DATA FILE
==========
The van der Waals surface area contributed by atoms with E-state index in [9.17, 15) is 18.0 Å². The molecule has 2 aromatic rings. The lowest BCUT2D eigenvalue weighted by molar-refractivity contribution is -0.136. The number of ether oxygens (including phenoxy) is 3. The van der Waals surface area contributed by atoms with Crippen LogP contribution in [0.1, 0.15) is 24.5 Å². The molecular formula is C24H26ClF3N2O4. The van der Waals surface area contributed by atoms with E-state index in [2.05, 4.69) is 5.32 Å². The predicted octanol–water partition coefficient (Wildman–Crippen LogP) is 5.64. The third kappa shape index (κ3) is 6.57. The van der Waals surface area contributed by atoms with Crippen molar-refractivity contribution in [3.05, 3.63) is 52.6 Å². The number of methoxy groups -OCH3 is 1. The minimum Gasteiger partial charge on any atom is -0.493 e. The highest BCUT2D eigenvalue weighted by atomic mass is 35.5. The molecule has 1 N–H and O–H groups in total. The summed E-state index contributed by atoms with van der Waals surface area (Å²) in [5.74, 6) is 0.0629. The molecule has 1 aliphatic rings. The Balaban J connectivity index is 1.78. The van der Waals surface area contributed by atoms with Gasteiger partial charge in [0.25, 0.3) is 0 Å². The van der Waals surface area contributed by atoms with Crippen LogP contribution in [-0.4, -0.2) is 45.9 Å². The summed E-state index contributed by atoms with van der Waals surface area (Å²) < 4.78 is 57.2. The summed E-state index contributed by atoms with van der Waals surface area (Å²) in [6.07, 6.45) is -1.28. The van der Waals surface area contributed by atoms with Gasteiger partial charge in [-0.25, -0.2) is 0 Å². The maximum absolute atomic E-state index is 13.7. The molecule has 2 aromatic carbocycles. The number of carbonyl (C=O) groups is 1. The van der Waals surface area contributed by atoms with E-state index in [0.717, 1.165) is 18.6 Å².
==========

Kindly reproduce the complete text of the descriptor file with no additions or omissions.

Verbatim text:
The van der Waals surface area contributed by atoms with E-state index in [9.17, 15) is 18.0 Å². The molecule has 2 aromatic rings. The lowest BCUT2D eigenvalue weighted by molar-refractivity contribution is -0.136. The number of ether oxygens (including phenoxy) is 3. The van der Waals surface area contributed by atoms with Crippen LogP contribution in [0.1, 0.15) is 24.5 Å². The molecular formula is C24H26ClF3N2O4. The van der Waals surface area contributed by atoms with E-state index in [2.05, 4.69) is 5.32 Å². The predicted octanol–water partition coefficient (Wildman–Crippen LogP) is 5.64. The third kappa shape index (κ3) is 6.57. The van der Waals surface area contributed by atoms with Crippen molar-refractivity contribution in [3.05, 3.63) is 52.6 Å². The number of methoxy groups -OCH3 is 1. The minimum Gasteiger partial charge on any atom is -0.493 e. The highest BCUT2D eigenvalue weighted by atomic mass is 35.5. The molecule has 1 N–H and O–H groups in total. The summed E-state index contributed by atoms with van der Waals surface area (Å²) in [5.74, 6) is 0.0629. The molecule has 1 aliphatic rings. The Balaban J connectivity index is 1.78. The van der Waals surface area contributed by atoms with Gasteiger partial charge in [0.25, 0.3) is 0 Å². The van der Waals surface area contributed by atoms with Crippen LogP contribution in [-0.4, -0.2) is 45.9 Å². The summed E-state index contributed by atoms with van der Waals surface area (Å²) < 4.78 is 57.2. The summed E-state index contributed by atoms with van der Waals surface area (Å²) in [6.07, 6.45) is -1.28. The van der Waals surface area contributed by atoms with Gasteiger partial charge in [-0.25, -0.2) is 0 Å². The maximum absolute atomic E-state index is 13.7. The molecule has 2 aromatic carbocycles. The number of carbonyl (C=O) groups is 1. The van der Waals surface area contributed by atoms with E-state index in [0.717, 1.165) is 18.6 Å².